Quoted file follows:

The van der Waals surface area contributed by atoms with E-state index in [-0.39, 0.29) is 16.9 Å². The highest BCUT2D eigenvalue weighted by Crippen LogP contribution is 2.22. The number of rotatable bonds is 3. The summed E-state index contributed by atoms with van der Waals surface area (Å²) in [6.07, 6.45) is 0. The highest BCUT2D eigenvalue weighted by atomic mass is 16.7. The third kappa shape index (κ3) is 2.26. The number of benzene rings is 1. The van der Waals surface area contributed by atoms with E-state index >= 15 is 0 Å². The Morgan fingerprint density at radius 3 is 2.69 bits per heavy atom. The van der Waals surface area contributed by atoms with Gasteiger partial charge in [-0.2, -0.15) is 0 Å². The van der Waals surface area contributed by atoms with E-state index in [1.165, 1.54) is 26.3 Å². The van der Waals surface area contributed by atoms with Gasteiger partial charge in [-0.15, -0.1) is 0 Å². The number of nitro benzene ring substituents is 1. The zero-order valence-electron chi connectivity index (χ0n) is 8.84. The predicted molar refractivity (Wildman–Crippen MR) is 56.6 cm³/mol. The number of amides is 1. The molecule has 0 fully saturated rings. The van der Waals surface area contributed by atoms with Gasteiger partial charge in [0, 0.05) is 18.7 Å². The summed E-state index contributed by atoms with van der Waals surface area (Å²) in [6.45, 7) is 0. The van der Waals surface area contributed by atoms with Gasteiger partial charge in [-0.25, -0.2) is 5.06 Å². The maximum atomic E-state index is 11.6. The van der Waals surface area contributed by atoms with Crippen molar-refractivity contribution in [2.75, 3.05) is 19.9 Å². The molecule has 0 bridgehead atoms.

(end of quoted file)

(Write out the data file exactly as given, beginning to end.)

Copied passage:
The van der Waals surface area contributed by atoms with E-state index in [-0.39, 0.29) is 16.9 Å². The highest BCUT2D eigenvalue weighted by Crippen LogP contribution is 2.22. The number of rotatable bonds is 3. The summed E-state index contributed by atoms with van der Waals surface area (Å²) in [6.07, 6.45) is 0. The highest BCUT2D eigenvalue weighted by atomic mass is 16.7. The third kappa shape index (κ3) is 2.26. The number of benzene rings is 1. The van der Waals surface area contributed by atoms with E-state index >= 15 is 0 Å². The Morgan fingerprint density at radius 3 is 2.69 bits per heavy atom. The van der Waals surface area contributed by atoms with Gasteiger partial charge in [-0.2, -0.15) is 0 Å². The van der Waals surface area contributed by atoms with E-state index in [1.165, 1.54) is 26.3 Å². The van der Waals surface area contributed by atoms with Gasteiger partial charge in [-0.15, -0.1) is 0 Å². The number of nitro benzene ring substituents is 1. The zero-order valence-electron chi connectivity index (χ0n) is 8.84. The predicted molar refractivity (Wildman–Crippen MR) is 56.6 cm³/mol. The number of amides is 1. The molecule has 0 fully saturated rings. The van der Waals surface area contributed by atoms with Gasteiger partial charge in [0, 0.05) is 18.7 Å². The summed E-state index contributed by atoms with van der Waals surface area (Å²) in [6.45, 7) is 0. The van der Waals surface area contributed by atoms with Gasteiger partial charge in [-0.25, -0.2) is 5.06 Å². The maximum atomic E-state index is 11.6. The van der Waals surface area contributed by atoms with Crippen molar-refractivity contribution in [2.75, 3.05) is 19.9 Å². The molecule has 0 bridgehead atoms.